The last follow-up date, including vital status and, if applicable, date and cause of death, were available from the medical record or the general practitioner's files. Survival time was calculated from start of chemotherapy to death or last follow-up date. TC-related death was defined as death due to TC and not to chemotherapy-induced toxicity. As described previously31, disease outcome was classified as refractory disease (persistence of tumor markers lacto-dehydrogenase (LDH), α-fetoprotein (αFP), and β-human chorionic gonadotropin (βHCG), or renewed elevation within 4 weeks after completion of chemotherapy); early relapse (within 2 years after start of treatment after an initial, complete response), late relapse (more than 2 years after start of treatment), or no evidence of disease (complete remission without relapse).

Cardiovascular Toxicity

VTE (deep vein thrombosis and/or pulmonary embolism) occurring during chemotherapy was analyzed with adjustment for the potential confounding risk factors age at start of chemotherapy and IGCCC prognosis.

For analyzing CHD, all patients who experienced a myocardial infarction or coronary artery disease (proven by coronary angiography or by treatment with coronary angioplasty or coronary bypass surgery) during chemotherapy or follow-up were included. CHD before start of chemotherapy was an exclusion criterion. Data were collected on age and follow-up duration at diagnosis of CHD, and the presence or development of the following cardiovascular risk factors: positive family history for cardiovascular disease (a parent or brother/sister with proven coronary artery disease, myocardial infarction, cardiac death, or cerebrovascular accident before the age of 60), smoking status, hypercholesterolemia (non-fasting plasma cholesterol levels >6.5 mmol/L at ≥3 separate time points or use of cholesterol lowering medication), hypertension (blood pressure systolic >150 mm Hg and/or diastolic >95 mm Hg and/or use of antihypertensive medication), overweight (defined as body mass index [BMI] >27.8 kg/m2), and diabetes mellitus.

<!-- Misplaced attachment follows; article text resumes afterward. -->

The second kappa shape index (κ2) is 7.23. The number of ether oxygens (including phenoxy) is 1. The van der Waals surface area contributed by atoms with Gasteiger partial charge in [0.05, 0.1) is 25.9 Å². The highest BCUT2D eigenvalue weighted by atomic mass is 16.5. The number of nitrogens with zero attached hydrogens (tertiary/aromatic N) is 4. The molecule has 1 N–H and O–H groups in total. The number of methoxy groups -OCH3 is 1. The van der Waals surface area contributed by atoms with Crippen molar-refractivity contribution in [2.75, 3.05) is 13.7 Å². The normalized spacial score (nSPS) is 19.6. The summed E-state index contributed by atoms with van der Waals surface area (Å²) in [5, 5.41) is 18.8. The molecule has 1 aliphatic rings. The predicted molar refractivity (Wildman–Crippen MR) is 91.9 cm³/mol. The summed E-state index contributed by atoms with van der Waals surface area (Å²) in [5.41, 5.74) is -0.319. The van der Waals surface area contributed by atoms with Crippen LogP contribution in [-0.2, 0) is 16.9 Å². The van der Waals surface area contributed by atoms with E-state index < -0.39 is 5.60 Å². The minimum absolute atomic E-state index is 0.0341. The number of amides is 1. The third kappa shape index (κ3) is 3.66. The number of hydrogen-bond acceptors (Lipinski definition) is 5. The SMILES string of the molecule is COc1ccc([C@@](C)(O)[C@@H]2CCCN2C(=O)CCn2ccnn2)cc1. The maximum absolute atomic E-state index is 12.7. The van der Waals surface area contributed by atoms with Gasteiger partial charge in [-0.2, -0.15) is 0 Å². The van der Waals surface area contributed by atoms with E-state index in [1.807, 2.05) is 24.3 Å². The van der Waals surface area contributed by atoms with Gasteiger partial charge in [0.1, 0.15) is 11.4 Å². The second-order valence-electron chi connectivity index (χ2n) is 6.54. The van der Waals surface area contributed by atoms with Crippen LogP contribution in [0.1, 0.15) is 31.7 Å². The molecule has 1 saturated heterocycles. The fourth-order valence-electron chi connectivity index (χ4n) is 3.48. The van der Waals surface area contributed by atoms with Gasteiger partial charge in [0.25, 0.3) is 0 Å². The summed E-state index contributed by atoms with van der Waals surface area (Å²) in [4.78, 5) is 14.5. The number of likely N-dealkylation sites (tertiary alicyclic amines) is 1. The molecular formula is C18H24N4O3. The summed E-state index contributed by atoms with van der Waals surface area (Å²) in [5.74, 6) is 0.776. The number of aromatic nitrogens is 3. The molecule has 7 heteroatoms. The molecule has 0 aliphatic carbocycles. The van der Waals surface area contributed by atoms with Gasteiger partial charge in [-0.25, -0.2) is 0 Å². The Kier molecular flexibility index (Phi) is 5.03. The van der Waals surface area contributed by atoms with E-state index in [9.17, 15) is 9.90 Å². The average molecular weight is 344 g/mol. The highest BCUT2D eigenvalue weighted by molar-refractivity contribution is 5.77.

Statistical Methods

Hardy-Weinberg equilibrium of the genotypes was determined by using the chi-square test. Genotype groups were compared for patient characteristics, disease characteristics, and received chemotherapy regimen using the Mann-Whitney U and Kruskal-Wallis tests for continuous variables, as appropriate, and the chi-square test for categorical variables.

Overall and TC-related survival were analyzed with Kaplan-Meier curves and tested with the log-rank test. To adjust for potential confounding factors, multivariate Cox regression analysis was performed for TC-related survival and multiple logistic regression analysis for disease outcome.

The risk for VTE during chemotherapy was analyzed using logistic regression analysis. A Cox proportional hazard model was used to analyze the effect of the genotypes on CHD risk during chemotherapy and follow-up.

All statistical analyses were performed with SPSS for Windows 16.0 (SPSS, Chicago, IL).

RESULTS

  1. Top of page
  2. Abstract
  3. MATERIALS AND METHODS
  4. RESULTS
  5. DISCUSSION
  6. CONFLICT OF INTEREST DISCLOSURES
  7. REFERENCES

Patient Characteristics and Genotypes

From a total cohort of 439 patients, DNA from 334 patients was available for genotyping. Fifty-two persons did not give informed consent. From 53 deceased patients, either no serum was available for DNAisolation (n = 48) or serum-isolated DNA was found to be ‘unusable’ after quality check by Qiagen REPLI-g Service (n = 5). PAI-1 4G/5G polymorphism was genotyped in 324 (97%) samples. Of these 324, factor II G20210A polymorphism was genotyped in 321 and factor V G1691A polymorphism in 320. Patient characteristics, disease characteristics, chemotherapy regimens, and genotype frequencies of the 324 patients are presented in Table 1. For 90% of the patient cohort, follow-up was complete till at least 2006.